Wednesday, May 27, 2009

SCCM: Machines that have failed an advertisement

I get tired of sifting through the standard reports that restrict you to a particular deployment, a particular advertisement, a particular collection, a particular state, etc. I often like to see details at a more global level, even if those details run to hundreds or thousands of lines, so I often write my own reports in WQL.

I decided it would be a good idea today if I could see all machines that have failed an advertisement... or more particularly, failed any advertisement. As usual, the standard report requires you to specify an advertisement and a state.

So I spent a half hour or so working out how I could get a report of any machines that had failed any advertisement. I decided it would be a good idea to optionally filter the results using an Advertisement ID in case I wanted to narrow it down. Here's the result:

The Prompt Query for the Variable @AdvertID (defaults to %) is:

if (@__filterwildcard = '')
select AdvertisementID, AdvertisementName, Comment from v_Advertisement order by AdvertisementName
select AdvertisementID, AdvertisementName, Comment from v_Advertisement
WHERE AdvertisementID like @__filterwildcard
order by AdvertisementName

The main SQL Statement for the report is:

select sys.Netbios_Name0, sys.User_Domain0, sys.User_Name0,site.SMS_Installed_Sites0, Client_Type0, ainfo.AdvertisementName, LastStatusMessageID, LastStatusMessageIDName, DATEADD(ss,@__timezoneoffset,LastStatusTime) as LastStatusTime, stat.AdvertisementID, LastExecutionResult, LastExecutionContext
from v_ClientAdvertisementStatus stat
join v_AdvertisementInfo ainfo on stat.AdvertisementID=ainfo.AdvertisementID
join v_R_System sys on stat.ResourceID=sys.ResourceID
left join v_RA_System_SMSInstalledSites site on stat.ResourceID=site.ResourceID
where stat.LastState='11' /* 11 = failed */
and stat.AdvertisementID LIKE @AdvertID

I hope someone else finds this useful.


PS: I've extended this concept into a collection, The WQL Query for the collection is:

select sys.ResourceID, sys.ResourceType, sys.Name,
sys.SMSUniqueIdentifier, sys.ResourceDomainORWorkgroup, sys.Client
from SMS_R_System as sys
join SMS_ClientAdvertisementStatus as adstat
on adstat.ResourceID=sys.ResourceID
where adstat.LastState='11'

Tuesday, May 26, 2009

Excel: Listing Distinct Elements in a List

I found this info over at which is an absolutely awesome Excel reference. I wanted to copy these bits here so that I wouldn't lose them.

You can use a simple formula to extract the distinct elements in a list. Suppose your list begins in cell C11. In some cell, enter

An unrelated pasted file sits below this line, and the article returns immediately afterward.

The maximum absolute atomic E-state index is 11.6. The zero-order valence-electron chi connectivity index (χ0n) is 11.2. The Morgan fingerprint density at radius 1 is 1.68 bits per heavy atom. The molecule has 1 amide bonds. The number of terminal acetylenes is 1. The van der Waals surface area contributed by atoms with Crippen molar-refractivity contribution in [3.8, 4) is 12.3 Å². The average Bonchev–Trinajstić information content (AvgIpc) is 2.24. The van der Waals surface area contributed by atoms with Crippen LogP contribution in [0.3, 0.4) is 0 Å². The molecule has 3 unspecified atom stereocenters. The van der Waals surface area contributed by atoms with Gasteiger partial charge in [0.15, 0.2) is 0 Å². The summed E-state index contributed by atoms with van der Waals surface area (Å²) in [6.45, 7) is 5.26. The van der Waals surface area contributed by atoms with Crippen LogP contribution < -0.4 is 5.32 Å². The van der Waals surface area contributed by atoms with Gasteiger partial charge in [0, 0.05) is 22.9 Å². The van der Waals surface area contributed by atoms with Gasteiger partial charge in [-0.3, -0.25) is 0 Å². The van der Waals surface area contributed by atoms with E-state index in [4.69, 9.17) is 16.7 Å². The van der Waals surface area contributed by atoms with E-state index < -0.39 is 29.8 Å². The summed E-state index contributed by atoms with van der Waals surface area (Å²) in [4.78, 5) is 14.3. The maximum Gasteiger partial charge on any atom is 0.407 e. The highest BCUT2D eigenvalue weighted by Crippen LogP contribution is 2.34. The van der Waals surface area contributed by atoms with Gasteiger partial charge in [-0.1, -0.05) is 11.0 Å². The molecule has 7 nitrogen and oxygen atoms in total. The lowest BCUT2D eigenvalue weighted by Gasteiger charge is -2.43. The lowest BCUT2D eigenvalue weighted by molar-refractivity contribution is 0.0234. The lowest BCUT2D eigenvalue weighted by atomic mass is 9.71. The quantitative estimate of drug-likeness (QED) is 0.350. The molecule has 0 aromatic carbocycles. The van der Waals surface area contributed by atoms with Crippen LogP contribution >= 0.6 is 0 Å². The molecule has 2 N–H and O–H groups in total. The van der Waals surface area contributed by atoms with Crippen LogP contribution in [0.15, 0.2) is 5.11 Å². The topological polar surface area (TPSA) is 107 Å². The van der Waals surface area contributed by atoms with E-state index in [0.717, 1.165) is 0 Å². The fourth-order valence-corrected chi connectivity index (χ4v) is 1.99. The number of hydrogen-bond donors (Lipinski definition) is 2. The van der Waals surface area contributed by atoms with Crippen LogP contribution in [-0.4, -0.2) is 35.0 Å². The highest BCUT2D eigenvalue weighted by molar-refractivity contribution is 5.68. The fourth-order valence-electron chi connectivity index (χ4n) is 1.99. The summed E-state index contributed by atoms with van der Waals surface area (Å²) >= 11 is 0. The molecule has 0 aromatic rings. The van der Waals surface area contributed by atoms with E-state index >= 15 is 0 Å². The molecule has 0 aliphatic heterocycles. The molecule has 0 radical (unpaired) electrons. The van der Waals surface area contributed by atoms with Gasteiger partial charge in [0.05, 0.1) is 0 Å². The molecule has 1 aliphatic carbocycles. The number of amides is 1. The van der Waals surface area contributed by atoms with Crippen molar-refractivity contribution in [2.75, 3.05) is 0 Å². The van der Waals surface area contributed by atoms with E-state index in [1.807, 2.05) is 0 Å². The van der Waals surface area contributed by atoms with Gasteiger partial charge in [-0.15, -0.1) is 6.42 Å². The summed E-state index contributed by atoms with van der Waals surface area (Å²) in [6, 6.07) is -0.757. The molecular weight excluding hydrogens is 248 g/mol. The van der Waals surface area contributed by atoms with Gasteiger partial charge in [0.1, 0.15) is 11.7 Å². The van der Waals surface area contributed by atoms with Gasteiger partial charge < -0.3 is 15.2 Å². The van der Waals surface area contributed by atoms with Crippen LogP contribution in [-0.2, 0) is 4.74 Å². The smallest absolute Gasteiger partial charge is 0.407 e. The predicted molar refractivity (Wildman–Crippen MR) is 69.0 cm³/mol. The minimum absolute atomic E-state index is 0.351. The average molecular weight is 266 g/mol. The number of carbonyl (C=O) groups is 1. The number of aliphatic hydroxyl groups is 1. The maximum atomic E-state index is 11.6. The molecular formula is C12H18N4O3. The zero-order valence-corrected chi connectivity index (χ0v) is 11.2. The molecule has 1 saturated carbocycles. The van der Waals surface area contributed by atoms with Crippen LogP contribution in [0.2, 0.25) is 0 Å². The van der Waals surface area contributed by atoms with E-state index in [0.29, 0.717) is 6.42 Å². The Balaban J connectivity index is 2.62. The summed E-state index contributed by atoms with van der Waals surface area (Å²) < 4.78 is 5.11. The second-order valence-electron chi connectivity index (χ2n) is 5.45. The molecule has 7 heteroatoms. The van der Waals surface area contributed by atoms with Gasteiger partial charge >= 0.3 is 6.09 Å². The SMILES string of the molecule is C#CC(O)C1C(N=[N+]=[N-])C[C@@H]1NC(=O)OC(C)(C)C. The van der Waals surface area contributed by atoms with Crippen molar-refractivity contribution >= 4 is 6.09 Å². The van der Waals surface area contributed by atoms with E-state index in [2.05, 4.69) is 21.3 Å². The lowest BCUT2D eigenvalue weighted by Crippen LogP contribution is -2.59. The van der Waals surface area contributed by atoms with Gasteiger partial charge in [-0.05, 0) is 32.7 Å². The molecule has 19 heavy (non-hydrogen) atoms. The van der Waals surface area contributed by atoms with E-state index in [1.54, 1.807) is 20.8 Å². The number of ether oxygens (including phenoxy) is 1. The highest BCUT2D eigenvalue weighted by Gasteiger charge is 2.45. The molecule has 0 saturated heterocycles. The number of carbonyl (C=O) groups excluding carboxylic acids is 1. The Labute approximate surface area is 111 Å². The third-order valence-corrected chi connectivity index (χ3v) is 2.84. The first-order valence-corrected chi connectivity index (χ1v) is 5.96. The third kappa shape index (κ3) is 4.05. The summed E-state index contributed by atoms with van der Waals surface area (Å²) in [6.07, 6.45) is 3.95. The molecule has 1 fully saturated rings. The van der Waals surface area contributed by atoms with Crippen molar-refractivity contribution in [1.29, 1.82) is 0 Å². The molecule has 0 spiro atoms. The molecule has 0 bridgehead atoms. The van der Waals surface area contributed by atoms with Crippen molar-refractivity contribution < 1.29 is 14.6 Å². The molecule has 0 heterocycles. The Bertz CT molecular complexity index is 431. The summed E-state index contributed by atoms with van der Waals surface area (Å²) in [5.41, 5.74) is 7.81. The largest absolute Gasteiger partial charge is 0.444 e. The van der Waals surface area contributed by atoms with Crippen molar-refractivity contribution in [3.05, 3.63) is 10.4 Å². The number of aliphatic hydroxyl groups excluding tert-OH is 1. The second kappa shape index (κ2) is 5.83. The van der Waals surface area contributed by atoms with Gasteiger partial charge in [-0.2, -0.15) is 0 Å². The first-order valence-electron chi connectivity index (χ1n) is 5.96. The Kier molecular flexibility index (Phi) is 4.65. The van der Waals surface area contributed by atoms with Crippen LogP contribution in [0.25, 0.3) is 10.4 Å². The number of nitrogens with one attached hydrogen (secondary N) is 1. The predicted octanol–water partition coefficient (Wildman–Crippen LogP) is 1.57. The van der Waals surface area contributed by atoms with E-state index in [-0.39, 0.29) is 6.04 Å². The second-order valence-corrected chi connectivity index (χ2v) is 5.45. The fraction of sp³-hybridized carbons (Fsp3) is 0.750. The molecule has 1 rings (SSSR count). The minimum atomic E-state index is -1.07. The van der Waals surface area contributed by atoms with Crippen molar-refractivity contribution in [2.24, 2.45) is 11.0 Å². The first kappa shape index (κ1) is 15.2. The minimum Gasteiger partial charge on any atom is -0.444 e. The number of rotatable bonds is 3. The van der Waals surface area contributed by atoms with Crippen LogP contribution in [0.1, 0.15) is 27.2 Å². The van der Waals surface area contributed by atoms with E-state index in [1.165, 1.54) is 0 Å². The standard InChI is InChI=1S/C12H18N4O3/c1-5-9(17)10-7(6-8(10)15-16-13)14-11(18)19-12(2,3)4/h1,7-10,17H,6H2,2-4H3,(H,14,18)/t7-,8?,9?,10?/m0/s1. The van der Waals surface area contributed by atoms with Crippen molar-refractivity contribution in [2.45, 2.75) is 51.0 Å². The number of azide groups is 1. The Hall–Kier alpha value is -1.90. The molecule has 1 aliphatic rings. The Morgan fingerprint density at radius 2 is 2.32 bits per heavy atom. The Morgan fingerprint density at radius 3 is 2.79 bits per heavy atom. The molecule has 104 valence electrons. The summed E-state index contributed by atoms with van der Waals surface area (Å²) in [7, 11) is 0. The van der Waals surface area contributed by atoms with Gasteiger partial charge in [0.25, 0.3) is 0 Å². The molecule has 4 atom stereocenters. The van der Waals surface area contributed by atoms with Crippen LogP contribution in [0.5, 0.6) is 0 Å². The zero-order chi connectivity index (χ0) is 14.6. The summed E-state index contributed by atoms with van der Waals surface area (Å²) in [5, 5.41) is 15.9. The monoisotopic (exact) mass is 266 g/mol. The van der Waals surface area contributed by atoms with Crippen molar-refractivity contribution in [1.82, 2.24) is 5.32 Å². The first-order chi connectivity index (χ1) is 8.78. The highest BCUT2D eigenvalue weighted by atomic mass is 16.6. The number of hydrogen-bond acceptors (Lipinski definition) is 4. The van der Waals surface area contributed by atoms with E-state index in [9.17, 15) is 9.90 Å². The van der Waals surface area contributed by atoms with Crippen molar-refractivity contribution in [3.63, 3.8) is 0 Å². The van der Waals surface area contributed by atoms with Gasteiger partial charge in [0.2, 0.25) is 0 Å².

Eliminating Blank Cells from a list

You can use a formula to return only the non-blank cells from a range. The following function will return all the cell values in a range named BlanksRange that are not empty.

Create a range name, with the same number of rows as BlanksRange called NoBlanksRange. The range NoBlanksRange must have the same number of rows as BlanksRange but it need not be in the same row numbers. Enter the following Array Formula in the first cell of NoBlanksRange, and then use Fill Down to fill out the range:


The first N rows of NoBlanksRange will contain the N non-blank cells of BlanksRange. Note that this is an array formula, so you must press Ctrl+Shift+Enter rather than just Enter when you first enter the formula and whenever you edit it later. If you do this properly, Excel will display the formula enclosed in curly braces { }.

Note that if you do not use named ranges and enter the actual cell references, you must use absolute cell references (e.g., $B$1) rather than relative cell references (e.g., B1).

Wednesday, May 13, 2009

File Recovery

I had to attempt to recover a PST file from a hard disk that had massive numbers of bad blocks. How to copy the file off though? A straight file copy wouldn't work... it just kept giving me CRC errors because the 2.84GB email archive file sat across some of the bad blocks.

I knew if I could get most of the file, I'd probably be able to use the repair tool to recover most of what was in the archive.

JFileRecovery came to the rescue, recovering all but 19MB of the email archive. One of the best parts was that I didn't even need to install anything! It runs as a Java applet straight off the web page.

This one's definitely going in my bookmarks.